Suicide: is it really taken seriously these days?

Recently a student in my chemistry class committed suicide. The teachers were all notified, and in every single class I attended that day, the same message was relayed to us. “We have sad news to bring you. Unfortunately, over the weekend a Year 12 student died suddenly. If you seek any support there are support services in the choral studio. Our councilors are also available for support. Please be mindful of each other’s emotional sensitivity during these difficult times and watch out for one another.”

The student, Natalie, sat two rows behind me. She was a relatively new student, had plenty of friends, was loud, boisterous, chirpy and always seemed to be caught up in laughter. She was highly gifted in her academics, though she often rocked up to class late and had to apologize to the teacher (almost every lesson).

When our teacher broke the news to us, the entire class went completely silent. Though not a lot of us knew her personally, it was still a shock to hear that someone in such close vicinity to us had passed away. The teacher had let a few of the girls who sat around Natalie know of this news first, so the whole row of them had already left the class to go to the choral studio. I only noticed this when I turned around to see an empty bench.

Shortly after the girls came back. Two of them had straight faces and arrived back first. Of course, I’m not the one to judge, but they seemed to be coping alright. However, the other two arrived considerably later, and instead of the tear-stricken faces I’d expected, they were engaged in their own conversations, laughing away. I immediately had this sickening feeling in my stomach, thinking to myself: “how dare they be this happy, whilst a friend of theirs has just taken their own life?”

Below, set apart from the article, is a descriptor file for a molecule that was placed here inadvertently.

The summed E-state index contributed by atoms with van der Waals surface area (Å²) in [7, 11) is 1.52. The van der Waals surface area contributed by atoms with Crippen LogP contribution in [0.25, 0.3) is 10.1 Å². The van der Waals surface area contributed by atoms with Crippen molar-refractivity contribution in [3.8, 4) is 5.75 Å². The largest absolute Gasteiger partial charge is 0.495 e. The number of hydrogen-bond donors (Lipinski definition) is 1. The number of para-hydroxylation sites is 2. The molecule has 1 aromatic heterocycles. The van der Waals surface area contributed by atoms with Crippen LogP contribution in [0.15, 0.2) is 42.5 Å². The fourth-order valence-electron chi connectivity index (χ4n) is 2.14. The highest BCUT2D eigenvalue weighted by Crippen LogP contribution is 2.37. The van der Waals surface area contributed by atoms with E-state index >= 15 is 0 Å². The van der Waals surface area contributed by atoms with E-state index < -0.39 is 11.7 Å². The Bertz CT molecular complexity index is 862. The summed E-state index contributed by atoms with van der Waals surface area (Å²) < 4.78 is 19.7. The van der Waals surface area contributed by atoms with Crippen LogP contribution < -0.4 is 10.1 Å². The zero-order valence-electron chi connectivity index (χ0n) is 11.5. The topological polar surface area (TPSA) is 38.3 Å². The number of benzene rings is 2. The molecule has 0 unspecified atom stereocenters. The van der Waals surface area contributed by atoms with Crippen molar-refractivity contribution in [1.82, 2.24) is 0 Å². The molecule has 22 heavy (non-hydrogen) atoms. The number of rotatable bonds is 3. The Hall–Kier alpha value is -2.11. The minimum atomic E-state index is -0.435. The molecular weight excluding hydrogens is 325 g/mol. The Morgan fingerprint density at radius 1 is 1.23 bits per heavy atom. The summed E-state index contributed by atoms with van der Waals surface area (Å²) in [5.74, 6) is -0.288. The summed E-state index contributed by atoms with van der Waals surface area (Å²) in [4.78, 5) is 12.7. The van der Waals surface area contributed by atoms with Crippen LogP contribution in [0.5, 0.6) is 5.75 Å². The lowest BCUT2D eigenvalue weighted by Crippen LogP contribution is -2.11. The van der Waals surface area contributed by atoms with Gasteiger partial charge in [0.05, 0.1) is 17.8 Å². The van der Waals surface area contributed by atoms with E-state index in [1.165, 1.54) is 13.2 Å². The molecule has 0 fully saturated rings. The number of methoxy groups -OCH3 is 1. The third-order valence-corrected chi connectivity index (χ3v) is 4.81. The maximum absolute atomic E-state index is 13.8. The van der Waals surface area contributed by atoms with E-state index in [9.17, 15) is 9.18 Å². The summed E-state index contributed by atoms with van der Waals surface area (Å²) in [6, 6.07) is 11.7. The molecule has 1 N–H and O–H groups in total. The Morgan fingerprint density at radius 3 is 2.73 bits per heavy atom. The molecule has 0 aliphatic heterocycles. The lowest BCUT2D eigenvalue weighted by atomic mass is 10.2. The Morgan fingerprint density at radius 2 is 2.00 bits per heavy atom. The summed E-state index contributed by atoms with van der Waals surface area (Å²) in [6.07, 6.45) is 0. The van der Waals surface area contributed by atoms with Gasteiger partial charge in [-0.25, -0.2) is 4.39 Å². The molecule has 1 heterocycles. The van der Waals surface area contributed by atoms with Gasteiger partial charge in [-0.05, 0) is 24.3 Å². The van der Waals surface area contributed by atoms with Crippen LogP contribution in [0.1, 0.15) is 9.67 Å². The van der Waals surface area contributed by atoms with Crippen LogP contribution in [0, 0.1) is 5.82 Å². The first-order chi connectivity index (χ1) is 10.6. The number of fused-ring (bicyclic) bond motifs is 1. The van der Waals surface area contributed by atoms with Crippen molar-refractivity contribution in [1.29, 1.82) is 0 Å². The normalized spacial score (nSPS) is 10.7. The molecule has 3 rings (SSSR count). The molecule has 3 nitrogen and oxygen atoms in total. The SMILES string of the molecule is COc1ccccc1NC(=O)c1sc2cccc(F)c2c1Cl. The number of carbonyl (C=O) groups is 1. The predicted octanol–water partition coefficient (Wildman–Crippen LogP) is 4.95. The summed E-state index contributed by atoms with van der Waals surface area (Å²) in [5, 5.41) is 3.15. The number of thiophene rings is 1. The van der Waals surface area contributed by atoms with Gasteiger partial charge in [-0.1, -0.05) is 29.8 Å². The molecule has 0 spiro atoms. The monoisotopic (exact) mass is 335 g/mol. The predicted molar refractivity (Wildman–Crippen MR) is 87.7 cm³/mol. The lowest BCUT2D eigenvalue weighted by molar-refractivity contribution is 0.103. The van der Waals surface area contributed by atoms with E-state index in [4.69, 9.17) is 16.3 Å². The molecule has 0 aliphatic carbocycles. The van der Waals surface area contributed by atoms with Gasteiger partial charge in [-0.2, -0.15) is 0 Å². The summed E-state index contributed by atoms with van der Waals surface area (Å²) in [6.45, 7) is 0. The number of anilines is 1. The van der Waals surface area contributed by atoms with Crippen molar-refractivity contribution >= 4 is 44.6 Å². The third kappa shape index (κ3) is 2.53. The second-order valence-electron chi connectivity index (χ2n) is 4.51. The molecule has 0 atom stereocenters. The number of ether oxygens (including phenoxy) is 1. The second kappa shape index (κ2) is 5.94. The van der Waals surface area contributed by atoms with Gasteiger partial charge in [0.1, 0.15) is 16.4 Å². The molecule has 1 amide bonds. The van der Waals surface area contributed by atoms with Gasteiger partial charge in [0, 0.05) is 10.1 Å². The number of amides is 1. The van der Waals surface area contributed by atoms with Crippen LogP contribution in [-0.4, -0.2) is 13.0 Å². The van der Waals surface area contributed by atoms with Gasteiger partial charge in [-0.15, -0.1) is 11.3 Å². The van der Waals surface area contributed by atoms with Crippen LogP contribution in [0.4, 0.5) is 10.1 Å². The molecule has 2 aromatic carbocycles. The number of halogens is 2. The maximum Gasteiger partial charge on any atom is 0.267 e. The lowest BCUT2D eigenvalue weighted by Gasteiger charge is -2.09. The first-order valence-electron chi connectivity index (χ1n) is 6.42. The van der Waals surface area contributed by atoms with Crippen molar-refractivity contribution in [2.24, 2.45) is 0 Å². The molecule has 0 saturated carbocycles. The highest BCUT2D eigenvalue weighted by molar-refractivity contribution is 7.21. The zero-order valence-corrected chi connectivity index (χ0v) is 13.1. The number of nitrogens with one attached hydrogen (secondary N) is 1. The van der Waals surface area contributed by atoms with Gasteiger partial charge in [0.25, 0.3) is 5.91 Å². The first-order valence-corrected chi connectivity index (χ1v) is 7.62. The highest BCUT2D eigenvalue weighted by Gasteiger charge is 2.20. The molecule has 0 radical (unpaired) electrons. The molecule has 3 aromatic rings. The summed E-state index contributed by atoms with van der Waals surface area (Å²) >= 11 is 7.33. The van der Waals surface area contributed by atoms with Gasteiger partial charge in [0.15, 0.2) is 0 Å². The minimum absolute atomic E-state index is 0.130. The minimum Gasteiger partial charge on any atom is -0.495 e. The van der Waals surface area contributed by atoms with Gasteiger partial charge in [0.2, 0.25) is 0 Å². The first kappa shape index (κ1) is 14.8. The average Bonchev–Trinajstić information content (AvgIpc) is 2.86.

As I said, I’m not one to judge. I have no idea if they’d be laughing over an incident in order to lift their spirits, or perhaps they had been discussing a fun memory of Natalie’s to ease the pain. But from having grown up in the same cohort with these two girls over the past 5 years, I could tell that they were genuinely laughing over something that had absolutely nothing to do with Natalie’s death.

On the other hand, one of my close friends, Joy, who sits next to me, had clenched fists, her face had gone a tinge pink, and there was a slight glisten in her eyes. I’ve mentioned Joy in previous blog posts of mine, whose had a close shave with depression and suicide. I asked if she was okay, and she explained that even though she never knew Natalie personally, to hear someone had taken their life still affected her to a great extent.